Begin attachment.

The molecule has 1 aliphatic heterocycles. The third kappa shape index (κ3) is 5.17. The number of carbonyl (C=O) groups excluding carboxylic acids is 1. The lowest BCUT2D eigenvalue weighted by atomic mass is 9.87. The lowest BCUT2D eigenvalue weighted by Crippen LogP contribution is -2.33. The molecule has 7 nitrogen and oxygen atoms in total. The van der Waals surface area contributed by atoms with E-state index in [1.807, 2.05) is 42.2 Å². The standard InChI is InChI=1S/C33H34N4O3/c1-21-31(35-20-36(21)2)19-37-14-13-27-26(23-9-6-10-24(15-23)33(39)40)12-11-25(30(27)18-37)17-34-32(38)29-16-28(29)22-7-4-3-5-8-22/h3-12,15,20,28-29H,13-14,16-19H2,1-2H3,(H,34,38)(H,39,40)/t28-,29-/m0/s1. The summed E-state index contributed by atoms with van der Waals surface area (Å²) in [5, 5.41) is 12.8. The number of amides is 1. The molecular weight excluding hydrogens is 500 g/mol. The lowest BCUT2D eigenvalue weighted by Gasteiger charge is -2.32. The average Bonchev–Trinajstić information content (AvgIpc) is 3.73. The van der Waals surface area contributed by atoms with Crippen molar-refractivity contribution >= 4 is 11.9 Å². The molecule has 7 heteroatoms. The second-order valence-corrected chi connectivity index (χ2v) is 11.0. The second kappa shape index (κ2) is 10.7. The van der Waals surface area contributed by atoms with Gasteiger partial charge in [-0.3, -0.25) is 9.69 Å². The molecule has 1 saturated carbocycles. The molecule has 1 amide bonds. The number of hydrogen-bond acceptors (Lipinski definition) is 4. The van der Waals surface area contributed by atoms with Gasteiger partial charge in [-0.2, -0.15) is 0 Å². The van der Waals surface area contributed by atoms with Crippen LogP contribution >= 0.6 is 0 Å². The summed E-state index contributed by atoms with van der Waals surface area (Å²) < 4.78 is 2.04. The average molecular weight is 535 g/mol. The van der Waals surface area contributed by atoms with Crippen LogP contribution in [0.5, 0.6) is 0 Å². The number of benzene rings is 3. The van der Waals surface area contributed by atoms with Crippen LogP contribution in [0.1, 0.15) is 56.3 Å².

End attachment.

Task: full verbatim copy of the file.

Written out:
The molecule has 1 aliphatic heterocycles. The third kappa shape index (κ3) is 5.17. The number of carbonyl (C=O) groups excluding carboxylic acids is 1. The lowest BCUT2D eigenvalue weighted by atomic mass is 9.87. The lowest BCUT2D eigenvalue weighted by Crippen LogP contribution is -2.33. The molecule has 7 nitrogen and oxygen atoms in total. The van der Waals surface area contributed by atoms with E-state index in [1.807, 2.05) is 42.2 Å². The standard InChI is InChI=1S/C33H34N4O3/c1-21-31(35-20-36(21)2)19-37-14-13-27-26(23-9-6-10-24(15-23)33(39)40)12-11-25(30(27)18-37)17-34-32(38)29-16-28(29)22-7-4-3-5-8-22/h3-12,15,20,28-29H,13-14,16-19H2,1-2H3,(H,34,38)(H,39,40)/t28-,29-/m0/s1. The summed E-state index contributed by atoms with van der Waals surface area (Å²) in [5, 5.41) is 12.8. The number of amides is 1. The molecular weight excluding hydrogens is 500 g/mol. The lowest BCUT2D eigenvalue weighted by Gasteiger charge is -2.32. The average Bonchev–Trinajstić information content (AvgIpc) is 3.73. The van der Waals surface area contributed by atoms with Crippen molar-refractivity contribution >= 4 is 11.9 Å². The molecule has 7 heteroatoms. The second-order valence-corrected chi connectivity index (χ2v) is 11.0. The second kappa shape index (κ2) is 10.7. The van der Waals surface area contributed by atoms with Gasteiger partial charge in [-0.3, -0.25) is 9.69 Å². The molecule has 1 saturated carbocycles. The molecule has 1 amide bonds. The number of hydrogen-bond acceptors (Lipinski definition) is 4. The van der Waals surface area contributed by atoms with Gasteiger partial charge in [-0.2, -0.15) is 0 Å². The van der Waals surface area contributed by atoms with Crippen LogP contribution >= 0.6 is 0 Å². The summed E-state index contributed by atoms with van der Waals surface area (Å²) < 4.78 is 2.04. The average molecular weight is 535 g/mol. The van der Waals surface area contributed by atoms with Crippen LogP contribution in [0.5, 0.6) is 0 Å². The number of benzene rings is 3. The van der Waals surface area contributed by atoms with Crippen LogP contribution in [0.1, 0.15) is 56.3 Å².